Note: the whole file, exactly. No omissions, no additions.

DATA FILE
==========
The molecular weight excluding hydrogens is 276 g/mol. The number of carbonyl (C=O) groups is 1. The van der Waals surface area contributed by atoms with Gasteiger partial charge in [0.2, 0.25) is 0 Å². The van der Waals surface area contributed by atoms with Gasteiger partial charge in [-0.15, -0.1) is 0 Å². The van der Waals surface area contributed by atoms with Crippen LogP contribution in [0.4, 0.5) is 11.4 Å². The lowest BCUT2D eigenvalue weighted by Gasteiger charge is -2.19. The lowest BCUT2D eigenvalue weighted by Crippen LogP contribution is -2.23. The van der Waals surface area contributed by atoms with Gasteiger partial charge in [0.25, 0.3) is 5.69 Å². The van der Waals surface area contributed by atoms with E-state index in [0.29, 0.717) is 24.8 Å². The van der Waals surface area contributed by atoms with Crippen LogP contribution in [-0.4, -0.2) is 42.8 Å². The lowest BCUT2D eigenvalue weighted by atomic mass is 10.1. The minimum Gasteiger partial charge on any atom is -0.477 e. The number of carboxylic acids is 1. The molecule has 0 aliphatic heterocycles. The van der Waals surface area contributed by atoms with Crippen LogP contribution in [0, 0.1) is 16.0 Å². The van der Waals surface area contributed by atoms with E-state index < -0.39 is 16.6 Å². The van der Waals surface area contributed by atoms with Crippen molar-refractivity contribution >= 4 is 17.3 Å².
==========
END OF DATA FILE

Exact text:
The molecular weight excluding hydrogens is 276 g/mol. The number of carbonyl (C=O) groups is 1. The van der Waals surface area contributed by atoms with Gasteiger partial charge in [0.2, 0.25) is 0 Å². The van der Waals surface area contributed by atoms with Gasteiger partial charge in [-0.15, -0.1) is 0 Å². The van der Waals surface area contributed by atoms with Crippen LogP contribution in [0.4, 0.5) is 11.4 Å². The lowest BCUT2D eigenvalue weighted by Gasteiger charge is -2.19. The lowest BCUT2D eigenvalue weighted by Crippen LogP contribution is -2.23. The van der Waals surface area contributed by atoms with Gasteiger partial charge in [0.25, 0.3) is 5.69 Å². The van der Waals surface area contributed by atoms with E-state index in [0.29, 0.717) is 24.8 Å². The van der Waals surface area contributed by atoms with Crippen LogP contribution in [-0.4, -0.2) is 42.8 Å². The lowest BCUT2D eigenvalue weighted by atomic mass is 10.1. The minimum Gasteiger partial charge on any atom is -0.477 e. The number of carboxylic acids is 1. The molecule has 0 aliphatic heterocycles. The van der Waals surface area contributed by atoms with Crippen LogP contribution in [0, 0.1) is 16.0 Å². The van der Waals surface area contributed by atoms with E-state index < -0.39 is 16.6 Å². The van der Waals surface area contributed by atoms with Crippen molar-refractivity contribution >= 4 is 17.3 Å².